Serial killer movies aren’t my bag. And despite the public’s general fascination with forensic shows like CSI, I have no interest in watching shows and movies about grizzly deaths. But the draw of leads Jake Gyllenhaal, Mark Ruffalo, and Robert Downey Jr. in David Fincher’s Zodiac overpowered my weak stomach, and I gave it a try. And I’m glad I did, because I found it suspenseful without being squirmy, and it was an all-around great film.
Zodiac follows the lives of newspaper cartoonist Robert Graysmith (Gyllenhaal) and Inspector David Toschi (Ruffalo) as they each try to uncover the identity of the famous “Zodiac killer” of the 1970’s. San Francisco is rocked by the multiple murders committed by this media-hungry, boastful killer who sends coded messages to the local newspapers, demanding that they print them on the front page. Robert soon becomes obsessed with finding out who is behind the murders for his own peace of mind, while David just wants to close the case. Zodiac alternates between the storylines of the two men as they become more deeply involved in the investigation, and in turn find less leads and more roadblocks.
For a movie about a serial killer, Zodiac has surprisingly little gore. There is one pretty graphic murder scene (and it’s only intensified by the fact that it takes place in broad daylight), but Fincher certainly doesn’t go overboard with the violence. With the mysterious nature of the Zodiac killer and his identity, I think that the film is smart to limit the scenes involving the Zodiac. His actions seem random (though it becomes obvious that everything is actually quite calculated), so to punctuate the story with the occasional shocking death in the first third of the film is very effective. The film takes place over a number of years, and even though Robert continues his obsessive quest to crack the case, the Zodiac killer is no longer sending letters to the press, and seems to have gone into hiding. The film naturally evolves from a story about a serial killer terrorizing a city, into a story about one man’s obsession. I was really impressed by how easily Fincher transitioned between different storylines, and dealt with time lapses of years.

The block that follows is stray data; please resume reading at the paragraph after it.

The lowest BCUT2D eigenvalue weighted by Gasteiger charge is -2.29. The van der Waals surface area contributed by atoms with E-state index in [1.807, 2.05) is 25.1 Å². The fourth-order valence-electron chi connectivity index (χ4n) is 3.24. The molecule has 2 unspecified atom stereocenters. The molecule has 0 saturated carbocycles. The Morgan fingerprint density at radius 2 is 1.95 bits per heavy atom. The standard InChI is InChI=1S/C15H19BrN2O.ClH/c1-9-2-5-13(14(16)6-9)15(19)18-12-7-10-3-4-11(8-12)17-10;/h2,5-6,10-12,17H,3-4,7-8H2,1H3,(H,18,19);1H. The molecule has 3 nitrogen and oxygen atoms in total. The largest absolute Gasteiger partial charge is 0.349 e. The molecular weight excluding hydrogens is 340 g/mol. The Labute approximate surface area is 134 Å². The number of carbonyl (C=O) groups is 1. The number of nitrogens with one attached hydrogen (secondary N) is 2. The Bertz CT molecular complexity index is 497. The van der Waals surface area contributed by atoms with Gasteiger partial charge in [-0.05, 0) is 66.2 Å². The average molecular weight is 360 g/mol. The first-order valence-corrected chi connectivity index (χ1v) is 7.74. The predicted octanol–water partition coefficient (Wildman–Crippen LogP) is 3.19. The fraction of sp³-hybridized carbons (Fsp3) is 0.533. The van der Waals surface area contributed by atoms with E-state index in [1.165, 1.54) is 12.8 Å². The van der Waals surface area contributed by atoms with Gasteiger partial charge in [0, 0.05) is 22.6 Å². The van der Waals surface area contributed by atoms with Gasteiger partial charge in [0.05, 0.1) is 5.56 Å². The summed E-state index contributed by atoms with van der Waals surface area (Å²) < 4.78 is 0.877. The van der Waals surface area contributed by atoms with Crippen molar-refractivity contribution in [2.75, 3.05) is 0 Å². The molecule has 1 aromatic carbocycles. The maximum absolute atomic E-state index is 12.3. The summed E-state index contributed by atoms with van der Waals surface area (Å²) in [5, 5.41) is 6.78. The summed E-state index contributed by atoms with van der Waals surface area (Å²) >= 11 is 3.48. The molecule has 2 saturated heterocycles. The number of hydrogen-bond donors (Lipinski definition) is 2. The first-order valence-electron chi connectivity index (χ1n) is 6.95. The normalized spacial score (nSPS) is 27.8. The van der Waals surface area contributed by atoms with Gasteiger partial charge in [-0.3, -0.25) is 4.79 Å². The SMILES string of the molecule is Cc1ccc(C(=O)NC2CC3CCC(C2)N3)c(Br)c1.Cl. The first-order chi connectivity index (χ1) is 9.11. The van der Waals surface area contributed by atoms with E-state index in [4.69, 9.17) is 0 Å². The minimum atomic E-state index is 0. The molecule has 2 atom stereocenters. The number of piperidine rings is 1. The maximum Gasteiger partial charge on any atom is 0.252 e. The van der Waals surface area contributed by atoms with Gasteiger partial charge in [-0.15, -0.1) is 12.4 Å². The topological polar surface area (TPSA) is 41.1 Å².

That being said, I did find that the film dragged a little bit in the middle, when a lot of the focus was on Inspector Toschi’s unfruitful attempts to crack the case. The opening hour of the film is undeniably exciting, with the flurry of the killings. To have the story told mostly through the information that the newspaper receives is interesting. When the story switches focus to Toschi, it becomes more conventional. How many movies have we seen about police officers trying to catch a murderer? I loved the last third of the film because, even though it takes place years after the Zodiac killings, it’s fraught with suspense, and personal drama with Gyllenhaal’s character. With a runtime of nearly three hours, I think that Zodiac could have been even stronger if they’d trimmed about ten minutes from the middle.
Although the storylines flip back and forth between Robert and David, I think Gyllenhaal is the star of this movie. He plays the bookish type well, and he handles Robert’s growing desperation perfectly. He doesn’t go over-the-top with his obsession, but he makes the development of his character clear. Robert Downey Jr. makes the best of his limited screen time as a reporter for the newspaper, and steals every scene that he’s in. His charisma is unstoppable, and he adds some welcome humour to the film.
For a movie about a serial killer, Zodiac is surprisingly low-key. But the lack of sensationalism doesn’t mean that it’s not fraught with tension and drama. With three very strong performances, a distinctive mood, and an interesting, thorough character study of Robert Graysmith, Zodiac feels like a fully realised film. It knows what it wants to be, and while it deals with many different facets of an infamous story, it never feels muddled.